iRobot applies for U.S. patent for completely autonomous robotic 3D fabricator

(Nanowerk News) iRobot Corporation, the makers of Roomba robotic vacuum cleaners, has filed a U.S. patent application for a "Robotic Fabricator".
According to application 20130015596, published in the database of the U.S. Patent and Trademark Office Jan. 17, this technology is related to the three-dimensional printing and manufacturing process. IRobot said in the application that this would be a fully automated process without human intervention and labor.
A portion of typical 3D printing manufacturing processes are currently automated. However, most products are not manufactured by fully automated means. Human intervention and labor is almost always required. In traditional 3D printing, designs must still be divided into parts for production, and a trained individual assembles the fabricated parts into the final product after printing.
Additionally, in traditional 3D printing, material can only be deposited in areas in which there is already a base on which to deposit material. If the product to be printed requires an overhang, or becomes larger on a subsequent layer, a support structure is used to support the material that extends past the base on the previous plane. The support structure is removed after printing is complete, requiring extra processing and human involvement in the manufacturing steps.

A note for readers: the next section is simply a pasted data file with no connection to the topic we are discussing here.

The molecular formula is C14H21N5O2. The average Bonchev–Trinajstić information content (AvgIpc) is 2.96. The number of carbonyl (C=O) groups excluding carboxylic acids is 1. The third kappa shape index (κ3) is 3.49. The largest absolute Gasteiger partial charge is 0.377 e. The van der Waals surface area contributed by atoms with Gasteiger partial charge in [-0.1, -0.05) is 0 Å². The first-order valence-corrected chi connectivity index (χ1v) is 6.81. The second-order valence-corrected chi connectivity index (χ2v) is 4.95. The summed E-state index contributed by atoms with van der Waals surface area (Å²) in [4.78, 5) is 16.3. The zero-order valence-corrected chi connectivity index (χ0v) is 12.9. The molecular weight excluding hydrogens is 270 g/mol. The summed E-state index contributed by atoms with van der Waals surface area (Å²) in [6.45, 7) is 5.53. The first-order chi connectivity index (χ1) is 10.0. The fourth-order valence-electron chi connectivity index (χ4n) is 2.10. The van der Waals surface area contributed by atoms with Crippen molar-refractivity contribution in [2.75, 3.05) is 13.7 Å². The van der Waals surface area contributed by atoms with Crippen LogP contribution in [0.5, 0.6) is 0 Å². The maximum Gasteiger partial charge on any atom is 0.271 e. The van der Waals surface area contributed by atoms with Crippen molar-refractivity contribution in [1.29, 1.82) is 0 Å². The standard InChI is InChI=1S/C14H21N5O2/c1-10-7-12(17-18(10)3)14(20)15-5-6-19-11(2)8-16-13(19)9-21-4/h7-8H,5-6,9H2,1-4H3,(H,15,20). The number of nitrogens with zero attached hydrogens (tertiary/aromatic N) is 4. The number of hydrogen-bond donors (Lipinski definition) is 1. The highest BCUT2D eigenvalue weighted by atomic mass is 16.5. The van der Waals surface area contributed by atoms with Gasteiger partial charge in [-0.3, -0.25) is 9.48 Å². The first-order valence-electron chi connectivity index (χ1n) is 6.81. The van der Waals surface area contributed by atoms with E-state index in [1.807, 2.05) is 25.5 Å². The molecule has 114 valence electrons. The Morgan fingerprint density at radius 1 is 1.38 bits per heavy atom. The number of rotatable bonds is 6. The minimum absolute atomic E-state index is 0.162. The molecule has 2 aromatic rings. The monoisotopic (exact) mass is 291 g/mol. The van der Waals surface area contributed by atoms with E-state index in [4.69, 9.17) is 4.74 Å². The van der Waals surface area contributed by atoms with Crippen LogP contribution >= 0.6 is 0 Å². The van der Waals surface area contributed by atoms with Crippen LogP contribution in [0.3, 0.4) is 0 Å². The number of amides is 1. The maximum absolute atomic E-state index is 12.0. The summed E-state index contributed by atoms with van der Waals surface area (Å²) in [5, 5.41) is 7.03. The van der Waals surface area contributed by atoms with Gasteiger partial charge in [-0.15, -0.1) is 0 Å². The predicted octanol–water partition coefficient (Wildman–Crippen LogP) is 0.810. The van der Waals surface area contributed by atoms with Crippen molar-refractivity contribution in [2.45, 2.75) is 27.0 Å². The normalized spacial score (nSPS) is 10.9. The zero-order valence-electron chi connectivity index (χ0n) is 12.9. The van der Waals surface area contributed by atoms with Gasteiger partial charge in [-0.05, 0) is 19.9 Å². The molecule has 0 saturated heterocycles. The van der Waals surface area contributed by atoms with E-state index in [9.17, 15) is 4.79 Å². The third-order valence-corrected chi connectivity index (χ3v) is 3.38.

Furthermore, in traditional 3D printing, connectors and fasteners are used to secure product components together, and seams are created when product components are fused together.
According to the patent application, the iRobot system includes a fabrication machine/method that fuses additive and subtractive manufacturing with in-situ component placement to provide completely autonomous all-in-one product manufacturing.
Product fabrication is centered around a six-axis industrial robotic manipulator (primary manipulator) that handles the product from seed component to mature product. The primary manipulator positions the product for manufacturing operations such as additive and subtractive manufacturing (3D printing, milling and drilling).
A secondary manipulator handles component pick-and-place and secondary manufacturing operations such as wire placement and hardware testing. According to one feature, all-in-one product manufacturing increases the ability to produce prototypes or small production runs of devices, since no human intervention is used, product design is simpler and production is more efficient.
Source: USPTO